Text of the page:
Donald Trump has broken his previous pledge to support the eventual GOP nominee for president if he doesn't get the nomination himself.
During a CNN town hall event in Milwaukee, Wisconsin, Trump was asked if he planned to keep the pledge he signed in Sept. 2015.
"No, I won't," he said, according to Fox News. Referring to the Republican party establishment and the Republican National Committee, Trump explained, "I have been treated very unfairly."
The other two remaining Republican candidates, Sen. Ted Cruz of Texas and Gov. John Kasich of Ohio, both refused to say whether or not they would support Trump if he secures the nomination.
"Donald is not going to be the GOP nominee," Cruz said. "We're going to beat him." Cruz said a Trump nomination would be "an absolute trainwreck" that "would hand the general election to Hillary Clinton." Trump replied that he didn't need Cruz's support.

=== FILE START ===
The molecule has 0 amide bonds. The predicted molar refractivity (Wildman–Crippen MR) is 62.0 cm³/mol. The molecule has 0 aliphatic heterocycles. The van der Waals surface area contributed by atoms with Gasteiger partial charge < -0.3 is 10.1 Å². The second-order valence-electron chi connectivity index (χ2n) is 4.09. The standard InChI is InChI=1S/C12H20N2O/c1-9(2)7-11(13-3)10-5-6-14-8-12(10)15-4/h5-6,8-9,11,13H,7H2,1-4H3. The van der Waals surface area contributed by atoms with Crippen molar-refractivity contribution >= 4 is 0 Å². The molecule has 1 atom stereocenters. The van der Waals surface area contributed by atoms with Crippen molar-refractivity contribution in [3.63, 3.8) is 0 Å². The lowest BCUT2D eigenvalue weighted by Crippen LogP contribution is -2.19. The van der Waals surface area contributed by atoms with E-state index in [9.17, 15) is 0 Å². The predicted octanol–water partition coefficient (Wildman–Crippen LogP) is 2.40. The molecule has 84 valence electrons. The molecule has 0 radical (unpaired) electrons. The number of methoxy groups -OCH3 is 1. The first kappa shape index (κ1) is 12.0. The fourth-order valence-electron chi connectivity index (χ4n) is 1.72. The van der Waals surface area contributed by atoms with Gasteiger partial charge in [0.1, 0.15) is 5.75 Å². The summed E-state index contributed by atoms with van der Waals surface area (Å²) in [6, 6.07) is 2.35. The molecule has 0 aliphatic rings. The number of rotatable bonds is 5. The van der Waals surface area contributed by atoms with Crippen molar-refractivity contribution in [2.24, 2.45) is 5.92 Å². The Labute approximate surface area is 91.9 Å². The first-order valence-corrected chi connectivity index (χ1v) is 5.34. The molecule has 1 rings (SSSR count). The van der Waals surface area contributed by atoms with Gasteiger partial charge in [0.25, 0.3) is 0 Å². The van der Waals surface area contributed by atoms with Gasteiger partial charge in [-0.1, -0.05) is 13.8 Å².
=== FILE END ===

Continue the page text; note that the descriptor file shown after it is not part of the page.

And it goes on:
Kasich also wouldn't say whether or not he'd stand by the pledge he made. "If the nominee is somebody I think is really hurting the country, and [dividing] the country, I can't stand behind them," Kasich said, according to Fox News.
Cruz's refusal to pledge support to Trump came after an infamous social media feud over the candidates' wives, in which Trump threatened to "spill the beans" on Heidi Cruz.
"Ted has said he does not make a habit of supporting people who insult his wife," said Cruz communications director Alice Stewart, according to Politico.
Kasich said he believes the candidates should not have been required to answer the question of pledging support in an earlier debate.
As of March 29, Trump has 736 delegates and is seen as the only candidate with a clear path to the nomination by the final primary on June 7. At a recent rally, Trump told his supporters that if he wins in Wisconsin, the race was "pretty much over."
Despite taking back his pledge, Trump held firm to the promise as recently as early March saying, during a debate, that Cruz, Kasich and Sen. Marco Rubio of Florida all deserved credit for how they've impacted the Republican party.